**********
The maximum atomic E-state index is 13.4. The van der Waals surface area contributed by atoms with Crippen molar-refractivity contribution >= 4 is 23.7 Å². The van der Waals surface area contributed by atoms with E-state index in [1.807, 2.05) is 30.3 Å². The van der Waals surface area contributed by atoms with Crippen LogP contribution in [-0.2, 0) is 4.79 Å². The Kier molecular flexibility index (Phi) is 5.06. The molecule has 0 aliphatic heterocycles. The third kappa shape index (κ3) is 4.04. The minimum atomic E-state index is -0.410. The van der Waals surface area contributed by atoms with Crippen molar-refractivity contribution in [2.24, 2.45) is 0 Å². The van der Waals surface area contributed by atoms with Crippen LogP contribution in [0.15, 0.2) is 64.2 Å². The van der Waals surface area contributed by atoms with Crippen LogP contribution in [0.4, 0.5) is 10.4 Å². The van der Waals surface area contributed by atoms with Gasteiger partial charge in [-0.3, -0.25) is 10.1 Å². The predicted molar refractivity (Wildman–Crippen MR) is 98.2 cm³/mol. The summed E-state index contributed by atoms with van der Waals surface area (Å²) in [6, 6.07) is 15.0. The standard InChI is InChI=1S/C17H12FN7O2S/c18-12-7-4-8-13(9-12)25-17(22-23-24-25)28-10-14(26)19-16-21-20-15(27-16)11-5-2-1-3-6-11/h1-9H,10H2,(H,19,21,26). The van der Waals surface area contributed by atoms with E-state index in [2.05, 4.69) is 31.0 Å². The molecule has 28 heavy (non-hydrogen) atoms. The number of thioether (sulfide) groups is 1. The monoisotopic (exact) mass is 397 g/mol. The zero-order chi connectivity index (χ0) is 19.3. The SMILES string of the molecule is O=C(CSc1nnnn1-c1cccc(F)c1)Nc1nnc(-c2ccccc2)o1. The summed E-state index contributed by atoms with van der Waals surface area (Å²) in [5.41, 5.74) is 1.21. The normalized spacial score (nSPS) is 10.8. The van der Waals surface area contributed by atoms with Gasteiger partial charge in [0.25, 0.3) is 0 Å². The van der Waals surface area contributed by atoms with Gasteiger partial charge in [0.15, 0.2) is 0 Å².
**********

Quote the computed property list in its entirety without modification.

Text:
The maximum atomic E-state index is 13.4. The van der Waals surface area contributed by atoms with Crippen molar-refractivity contribution >= 4 is 23.7 Å². The van der Waals surface area contributed by atoms with E-state index in [1.807, 2.05) is 30.3 Å². The van der Waals surface area contributed by atoms with Crippen LogP contribution in [-0.2, 0) is 4.79 Å². The Kier molecular flexibility index (Phi) is 5.06. The molecule has 0 aliphatic heterocycles. The third kappa shape index (κ3) is 4.04. The minimum atomic E-state index is -0.410. The van der Waals surface area contributed by atoms with Crippen molar-refractivity contribution in [2.24, 2.45) is 0 Å². The van der Waals surface area contributed by atoms with Crippen LogP contribution in [0.15, 0.2) is 64.2 Å². The van der Waals surface area contributed by atoms with Crippen LogP contribution in [0.4, 0.5) is 10.4 Å². The van der Waals surface area contributed by atoms with Gasteiger partial charge in [-0.3, -0.25) is 10.1 Å². The predicted molar refractivity (Wildman–Crippen MR) is 98.2 cm³/mol. The summed E-state index contributed by atoms with van der Waals surface area (Å²) in [6, 6.07) is 15.0. The standard InChI is InChI=1S/C17H12FN7O2S/c18-12-7-4-8-13(9-12)25-17(22-23-24-25)28-10-14(26)19-16-21-20-15(27-16)11-5-2-1-3-6-11/h1-9H,10H2,(H,19,21,26). The van der Waals surface area contributed by atoms with E-state index in [2.05, 4.69) is 31.0 Å². The molecule has 28 heavy (non-hydrogen) atoms. The number of thioether (sulfide) groups is 1. The monoisotopic (exact) mass is 397 g/mol. The zero-order chi connectivity index (χ0) is 19.3. The SMILES string of the molecule is O=C(CSc1nnnn1-c1cccc(F)c1)Nc1nnc(-c2ccccc2)o1. The summed E-state index contributed by atoms with van der Waals surface area (Å²) in [5.41, 5.74) is 1.21. The normalized spacial score (nSPS) is 10.8. The van der Waals surface area contributed by atoms with Gasteiger partial charge in [0.25, 0.3) is 0 Å². The van der Waals surface area contributed by atoms with Gasteiger partial charge in [0.15, 0.2) is 0 Å².